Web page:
You have figured out how deeply you want to go, who shall be teaching & taught, what your focus is going to be, & what & when classes will be offered. Now what?

1) Parchment. If you’re going to use paper, why not parchment-colored paper? Kelly Paper is where we buy ours. They have locations in a few states, with the majority in California. I purchased a ream almost a year ago for just under $20, & haven’t even begun to make a dent. The parchment really lends itself to the fun, but if it isn’t in your budget, you will be fine with Muggle paper.

2) Fonts, fonts, fonts. Again, not a requirement, but the right fonts make things so much more interesting. We get ours from here; all free, & easy to download. Eventually we’ll have a separate page with the fonts we use, ready for you to download. Use fonts that give the look of the class you’re teaching, or if you’re sending letters from professors, consider what fonts they’d use. For example: HH letters & lessons from Prof. Snape use the Parseltongue font.

3) Lessons. Start looking through books, magazines, & websites for lessons you’d like to do with your classes. Some of you may want to start off slowly; many people do variations of Hogwarts with their kids, so it won’t be difficult to find things on the web, already created. If you go this route, remember that you need to adhere to rules & requests of the sites from which you get your lessons. I doubt you’ll find a site that shows you how to do something, then requests you refrain – but you will have to give full credit where credit is due if you post all, or part of it on your own blog, or website. Ask us if you are unsure just what that means. Those of you going all-out; you’ll need to learn to Potterfy. We use that term quite a bit (we did not coin it) around HH. To Potterfy means to take something, & tweak it so it appears to have come from the Harry Potter books. Some examples: baking soda to powdered cobwebs, cooking oil to basilisk spit, paper to parchment, or letters to owl post. Which brings us to…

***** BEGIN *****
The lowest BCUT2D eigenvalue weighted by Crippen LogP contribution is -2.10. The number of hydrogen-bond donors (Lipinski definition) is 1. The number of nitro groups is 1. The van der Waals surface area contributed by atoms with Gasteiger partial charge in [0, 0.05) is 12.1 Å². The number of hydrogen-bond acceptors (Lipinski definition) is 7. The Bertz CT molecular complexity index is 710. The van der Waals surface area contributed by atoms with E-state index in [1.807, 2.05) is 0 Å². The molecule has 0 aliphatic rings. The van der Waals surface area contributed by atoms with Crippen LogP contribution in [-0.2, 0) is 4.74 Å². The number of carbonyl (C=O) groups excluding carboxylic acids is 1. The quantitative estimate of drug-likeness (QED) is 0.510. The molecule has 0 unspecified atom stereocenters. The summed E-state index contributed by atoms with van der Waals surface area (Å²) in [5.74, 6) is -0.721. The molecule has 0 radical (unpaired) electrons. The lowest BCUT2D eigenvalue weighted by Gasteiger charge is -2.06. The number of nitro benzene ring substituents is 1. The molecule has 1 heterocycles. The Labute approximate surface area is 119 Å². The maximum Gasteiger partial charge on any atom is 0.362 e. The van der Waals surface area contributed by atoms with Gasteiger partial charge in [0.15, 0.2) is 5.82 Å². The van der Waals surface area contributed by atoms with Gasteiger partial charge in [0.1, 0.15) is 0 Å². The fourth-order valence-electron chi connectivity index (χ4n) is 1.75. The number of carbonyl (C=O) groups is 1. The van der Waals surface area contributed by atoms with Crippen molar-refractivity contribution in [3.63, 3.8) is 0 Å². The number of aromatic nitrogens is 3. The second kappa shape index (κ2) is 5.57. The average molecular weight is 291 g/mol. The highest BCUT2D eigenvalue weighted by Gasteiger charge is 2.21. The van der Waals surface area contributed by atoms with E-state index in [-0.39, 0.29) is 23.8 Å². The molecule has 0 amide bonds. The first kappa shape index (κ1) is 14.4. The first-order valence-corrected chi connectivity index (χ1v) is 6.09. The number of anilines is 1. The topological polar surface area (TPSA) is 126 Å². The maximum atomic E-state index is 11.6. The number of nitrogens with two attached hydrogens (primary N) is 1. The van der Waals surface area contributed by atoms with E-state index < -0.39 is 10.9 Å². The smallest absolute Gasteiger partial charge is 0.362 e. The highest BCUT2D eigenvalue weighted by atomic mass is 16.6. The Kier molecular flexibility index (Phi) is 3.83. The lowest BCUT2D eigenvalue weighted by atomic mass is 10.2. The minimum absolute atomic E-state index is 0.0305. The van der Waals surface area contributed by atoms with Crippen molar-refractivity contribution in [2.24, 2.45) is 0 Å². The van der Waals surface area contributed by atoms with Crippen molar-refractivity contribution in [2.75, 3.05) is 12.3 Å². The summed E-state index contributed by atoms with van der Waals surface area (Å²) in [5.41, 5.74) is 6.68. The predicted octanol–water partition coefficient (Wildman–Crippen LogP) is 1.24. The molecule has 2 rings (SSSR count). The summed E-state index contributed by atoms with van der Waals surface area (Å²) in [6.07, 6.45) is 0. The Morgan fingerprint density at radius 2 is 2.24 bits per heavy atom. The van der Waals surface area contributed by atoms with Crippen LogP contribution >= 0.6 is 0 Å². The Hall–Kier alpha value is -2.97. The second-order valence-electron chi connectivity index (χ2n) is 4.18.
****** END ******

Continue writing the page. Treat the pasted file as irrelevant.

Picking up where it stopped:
4) A favorite of the HH students would have to be Owl Post. Letters from Hogwarts & professors, lessons, & even orders from Diagon Alley; all arrive via Owls. Each of our kids has their own Owl Post Box.If you were at the session you saw 2 of them. For the rest of you: The box needs to be large enough for rolled pieces of parchment. Mailing tubes, or those cylindrical potato crisp tubes would be perfect. If you want to go a little more fancy, wine bottle gift boxes work fabulously, & already have a cord with which to hang it. Let your kids decorate their own; unless you’re the type who needs to do the decorating yourself. Don’t feel badly if this describes you – 2 of the 3 HH Mamas fall into that description quite nicely. Now choose where this shall hang: tree, lamppost, on your porch, etcWe’ll have an Owl Postsign you can print & hang as soon as Arthur Weasley figures out how to work a scanner.

That’s all for now. It’s quite a lot to think about, but you’ll get there before you know it. If you have any questions, just ask. Come back soon, & we’ll have the next installment of the Session Notes.

~Kat